Section 137.1(4)(a) Subway’s Negligence Claim against Trent did not have Substantial Merit
The Court of Appeal confirmed that for a proceeding to have substantial merit within the meaning of s. 137.1(4)(a), it must have a “real prospect of success”.

Given that Subway’s negligence claim was for pure economic loss, Subway was required to show a duty of care in conformity with the principles recently set out by the Supreme Court of Canada in Livent (2017 SCC 63) and Maple Leaf (2020 SCC 35).

The Court of Appeal held that Subway’s negligence claim did not have a real prospect of success in establishing a relationship of proximity analogous to any established category of proximity. On a novel duty of care analysis, the facts did not show a close and direct relationship between Subway and Trent – they did not show any expectations, representations, undertakings, reliance, or statutory obligations. As such, there was no real prospect that Subway could establish proximity sufficient to ground a duty of care, and Subway’s negligence claim lacked substantial merit.

Key Takeaways

  • Anti-SLAPP motions under s. 137.1 of the CJA are not limited to defamation claims. They can be used to resist any cause of action that arises from an expression related to a matter of public interest within the meaning of s. 137.1(3) of the CJA.
  • An independent lab retained to conduct testing for use in investigative journalism does not owe a duty of care to the subjects of its testing unless the specific facts support a finding of proximity.

For more information on our Defamation Practice, or our work defending universities, please contact Alex Pettingill

Firm News Industry News

Chris Schnarr to speak at Osgoode CPD Accident Benefits 2021 Program

On February 23, 2021 Chris Schnarr will be participating at the Osgoode CPD Accident Benefits 2021 Program. Chris will be a panel member discussing “Ethical and Professional Issues in Accident Benefits Cases”.

The panel will be moderated by Sharon Dagan of Van Arnhem & Associates and will examine realistic fact situations involving challenging professionalism issues in an Accident Benefits practice. The emphasis will be on considerations that should guide lawyers and paralegals in meeting their professional obligations, while advocating effectively for clients.

Chris will be drawing upon his 26 years of practicing in the field of accident benefits in order to provide practical advice for those participating in the program.

Click here for registration.

Firm News Industry News

Joyce Tam Speaking at Civil Sexual Assault CPD

Joyce Tam will be speaking at Osgoode’s “Civil Sexual Assault: Critical and Emerging Issues” CPD on February 25, 2021, which will be a live interactive webcast.

Joyce will be part of a panel discussing institutional liability. The panel will be covering: what’s new in negligence and vicarious liability; strategies for dealing with the special challenges with and for large institutions; and potential ethical issues with institutional liability claims.

Registration for this CPD can be found at ““. The conference will also cover topical industry issues such as navigating credibility and memory issues, privacy torts, defamation and anti-SLAPP motions, and strategies for navigating overlapping proceedings.

Firm News

D’Arcy McGoey Successful In Priority Arbitration

D’Arcy McGoey was successful on behalf of our client in a priority arbitration (Allstate Insurance Company of Canada v. State Farm Mutual Automobile Insurance Company, January 5, 2021, Arbitrator Jones) addressing the one-year limitation to commence arbitration. Arbitration Jones concluded that the initiating insurer did not commence arbitration within one year of the first Notice of Dispute, as opposed to the Notice of Dispute delivered to our client. The arbitrator also considered whether the Motor Vehicle Accident Claims Fund is an “insurer” for post-2010 accidents, and whether a claimant not involved in an accident could seek benefits from the Fund.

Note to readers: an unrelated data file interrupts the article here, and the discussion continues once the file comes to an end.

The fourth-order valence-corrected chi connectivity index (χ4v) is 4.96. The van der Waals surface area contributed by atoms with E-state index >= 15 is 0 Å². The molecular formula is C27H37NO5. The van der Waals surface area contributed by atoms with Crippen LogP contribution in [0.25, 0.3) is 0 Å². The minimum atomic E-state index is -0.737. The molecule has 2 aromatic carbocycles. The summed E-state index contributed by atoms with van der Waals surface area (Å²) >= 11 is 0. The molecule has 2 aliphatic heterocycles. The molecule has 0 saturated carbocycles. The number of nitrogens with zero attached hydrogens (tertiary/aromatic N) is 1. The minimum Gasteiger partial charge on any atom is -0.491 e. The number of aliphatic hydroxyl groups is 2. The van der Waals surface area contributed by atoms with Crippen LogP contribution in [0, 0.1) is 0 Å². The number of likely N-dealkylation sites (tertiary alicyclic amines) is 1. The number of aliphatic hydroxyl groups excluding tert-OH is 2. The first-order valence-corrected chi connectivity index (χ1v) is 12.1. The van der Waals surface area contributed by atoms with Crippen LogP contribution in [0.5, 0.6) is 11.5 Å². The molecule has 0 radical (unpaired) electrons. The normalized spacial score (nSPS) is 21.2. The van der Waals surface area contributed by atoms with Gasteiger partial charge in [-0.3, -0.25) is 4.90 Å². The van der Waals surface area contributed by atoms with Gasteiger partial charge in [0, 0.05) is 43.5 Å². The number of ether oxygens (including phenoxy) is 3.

Read more about the decision here

Firm News

New Year 2021

Anticipation. New beginnings. Better than ever.

Those are just some of my New Year thoughts. TGP looks forward to providing its clients with outstanding legal services in 2021.

Christopher Schnarr
Managing Partner

Firm News

First virtual Insurance Law Symposium

On November 6th, Thomas Gold Pettingill LLP hosted its first virtual Insurance Law Symposium. The symposium was a big success with more than 140 clients and insurance industry colleagues joining us via webcast. In attendance were claims adjusters, claims managers, risk managers, brokers and others.

Good news! Even if you missed our live webcast, a recorded version is available at the following link

The topics discussed at our Insurance Law Symposium this year were:

  1. Covid-19 Business Interruption Claims
    by Alex Pettingill, Thomas Donnelly and Joyce Tam
  2. Top 5 Insurance Cases of 2020
    by Sean Murtha and Josh Knox
  3. Navigating Court Processes – What to Expect in COVID Times and Beyond
    by Sarah Jones and Rhema Kang
  4. Recreational Trail and Bike Path Liability
    by Adam Bucci, Tim Crljenica and Sara Baum
  5. Assessing Damages in Head Injury Cases
    by Ian Gold, Nadine Nasr and Natasha O’Toole

The Symposium was moderated by Christina Polano.

Please feel free to reach out to any of our lawyers if you have questions or comments after watching our webcast. We always look forward to hearing from you!

Firm News

AB Fall Forum was a success!

On October 23, 2020, TGP hosted over 65 viewers by webinar for our annual Accident Benefits Fall Forum. The seminar focused on the impact of the COVID-19 pandemic on AB claims and was moderated by D’Arcy McGoey from TGP. Chris McCormack presented on the legal aspects of the pandemic including limitations and the treatment of CERB benefits. A panel discussion was held involving Tim Barradas and Dr. Moez Rajwani both of whom commented on the practical effects of the pandemic as it pertains to claims handling and medical assessments. The seminar was concluded with a presentation by Ada Lika who discussed recent AB case law.

On behalf of TGP, a donation was made to the COVID-19 Healthcare and Hospital fund.